Oct. 9, 2015

Addressing participants at the Oct. 6 opening session of the 2015 Bombardier Safety Standdown, NBAA President and CEO Ed Bolen said that aviation safety isn’t the responsibility of just one manager or department. “For our safety efforts to be most effective, a safety focus must be engrained in the work of all vocations within business aviation,” he noted.

Just as aviation safety is a cooperative effort for everyone – from pilots and cabin crew to schedulers, dispatchers and maintenance technicians – its effectiveness is enhanced through cooperation beyond individual flight departments and associations.

“We must continue our effective collaborative efforts with government officials, like those at the FAA, NTSB and elsewhere,” said Bolen, reiterating NBAA’s pledge to work with existing business aviation flight operational quality assurance groups to analyze data for noncompliance with manufacturer-required routine flight control checks before takeoff, and provide the results of this analysis to our members. This was one of the NTSB recommendations to come out of its investigation of a 2014 Gulfstream IV accident at Bedford, MA.

Developing a culture of safety is an endless evolutionary process where everyone involved must understand their role. This is one reason why the NBAA Safety Committee annually updates it Top Safety Focus Areas through a data-driven process that incorporates input from the association’s members and its strategic partners. Review the NBAA Safety Committee’s 2015 Top Safety Focus Areas.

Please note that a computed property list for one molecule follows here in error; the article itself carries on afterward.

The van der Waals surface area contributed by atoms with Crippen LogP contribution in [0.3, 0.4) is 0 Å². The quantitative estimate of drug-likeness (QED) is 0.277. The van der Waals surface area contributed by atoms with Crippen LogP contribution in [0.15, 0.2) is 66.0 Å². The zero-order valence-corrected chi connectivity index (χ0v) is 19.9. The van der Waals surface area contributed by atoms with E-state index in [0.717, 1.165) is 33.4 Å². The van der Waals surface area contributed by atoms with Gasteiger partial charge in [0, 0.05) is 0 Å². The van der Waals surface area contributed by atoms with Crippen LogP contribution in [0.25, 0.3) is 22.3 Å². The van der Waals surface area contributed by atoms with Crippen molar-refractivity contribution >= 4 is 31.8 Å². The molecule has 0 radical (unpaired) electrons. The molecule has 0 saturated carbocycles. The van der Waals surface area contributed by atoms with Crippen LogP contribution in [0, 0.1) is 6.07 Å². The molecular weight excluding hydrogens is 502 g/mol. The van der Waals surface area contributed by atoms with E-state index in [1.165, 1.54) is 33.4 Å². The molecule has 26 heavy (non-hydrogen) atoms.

“This year, the NBAA Safety Committee identified loss of control and runway excursions as two Top Safety Focus Areas where a significant attention is needed to reduce these risks,” said Bolen. The committee is developing resources on these topics, including two sessions at NBAA’s Business Aviation Convention & Exhibition (NBAA2015). First, the entire NBAA Single-Pilot Safety Standdown will be devoted to loss of control. In addition, all of the Safety Committee’s Top Safety Focus Areas will be addressed in detail during the inaugural NBAA National Safety Forum.

In concluding his remarks at the Bombardier Safety Standdown, Bolen noted that aviation is a dynamic activity that constantly poses new challenges at every level and position.

“We must continue to develop safety products and best practices,” said Bolen, citing the FAA’s risk-based decision-making initiative and the continued refinement of safety management systems, as well as the Bombardier Safety Standdown, as examples. “In short, we know that one accident is too many – so we all must all work continually to enhance the safety of business aviation.”